Google to roll out end-to-end encryption for Gmail users

Enrolled Google Workspace users will now be able to send and receive encrypted emails both inside and outside of their domain thanks to end-to-end encryption (E2EE) to Gmail on the web, Google announced on Friday.
Once enabled, Gmail client-side encryption will make sure that even the Google servers will not be able to decrypt any information sent as an attachment or as part of an email.
Users of Google Drive, Google Docs, Sheets, Slides, Google Meet, and Google Calendar already had access to client-side encryption (what Google refers to as E2EE) (beta).
“With Google Workspace Client-side encryption (CSE), content encryption is handled in the client’s browser before any data is transmitted or stored in Drive’s cloud-based storage,” Google said on its support website.
“That way, Google servers can’t access your encryption keys and decrypt your data. After you set up CSE, you can choose which users can create client-side encrypted content and share it internally or externally.”
Users can apply for the beta until January 20, 2023, by submitting their Gmail CSE Beta Test Application along with the email address, Project ID, and test group domain.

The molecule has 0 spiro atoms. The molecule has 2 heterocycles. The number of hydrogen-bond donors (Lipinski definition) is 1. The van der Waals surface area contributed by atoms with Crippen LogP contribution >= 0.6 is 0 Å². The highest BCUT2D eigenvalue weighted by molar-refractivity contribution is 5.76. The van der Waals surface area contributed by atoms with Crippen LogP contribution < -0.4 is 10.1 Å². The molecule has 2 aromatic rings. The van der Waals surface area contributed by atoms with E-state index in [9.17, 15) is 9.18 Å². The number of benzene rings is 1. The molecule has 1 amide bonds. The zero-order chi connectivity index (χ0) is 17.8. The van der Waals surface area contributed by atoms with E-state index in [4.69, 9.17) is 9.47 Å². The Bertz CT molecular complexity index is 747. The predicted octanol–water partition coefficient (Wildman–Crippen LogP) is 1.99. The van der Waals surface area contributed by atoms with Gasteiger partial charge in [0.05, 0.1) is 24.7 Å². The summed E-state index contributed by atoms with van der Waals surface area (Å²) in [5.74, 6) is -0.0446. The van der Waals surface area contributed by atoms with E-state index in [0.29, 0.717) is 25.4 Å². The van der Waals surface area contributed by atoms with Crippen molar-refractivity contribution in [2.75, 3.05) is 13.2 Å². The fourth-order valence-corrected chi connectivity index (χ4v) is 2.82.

Gmail E2EE beta is currently available for Google Workspace Enterprise Plus, Education Plus, and Education Standard customers.
The feature is not yet available to users with personal Google Accounts or Google Workspace Essentials, Business Starter, Business Standard, Business Plus, Enterprise Essentials, Education Fundamentals, Frontline, and Nonprofits. This is also true for legacy G Suite Basic and Business customers.
After Google emails back that the account is ready, admins can set up Gmail CSE for their users by going through the following procedure to set up their environment, prepare S/MIME certificates for each user in the test group, and configure the key service and identity provider.
​The feature will be off by default and can be enabled at the domain, organizational unit, and Group levels by going to Admin console > Security > Access and data control > Client-side encryption.
Once enabled, you can toggle on E2EE for any message by clicking the lock icon next to the Recipients field and clicking “Turn on” under the “Additional encryption” option.
You can then compose your Gmail message and add email attachments as you would normally do.
“Google Workspace already uses the latest cryptographic standards to encrypt all data at rest and in transit between our facilities,” Google added.
“Client-side encryption helps strengthen the confidentiality of your data while helping to address a broad range of data sovereignty and compliance needs.”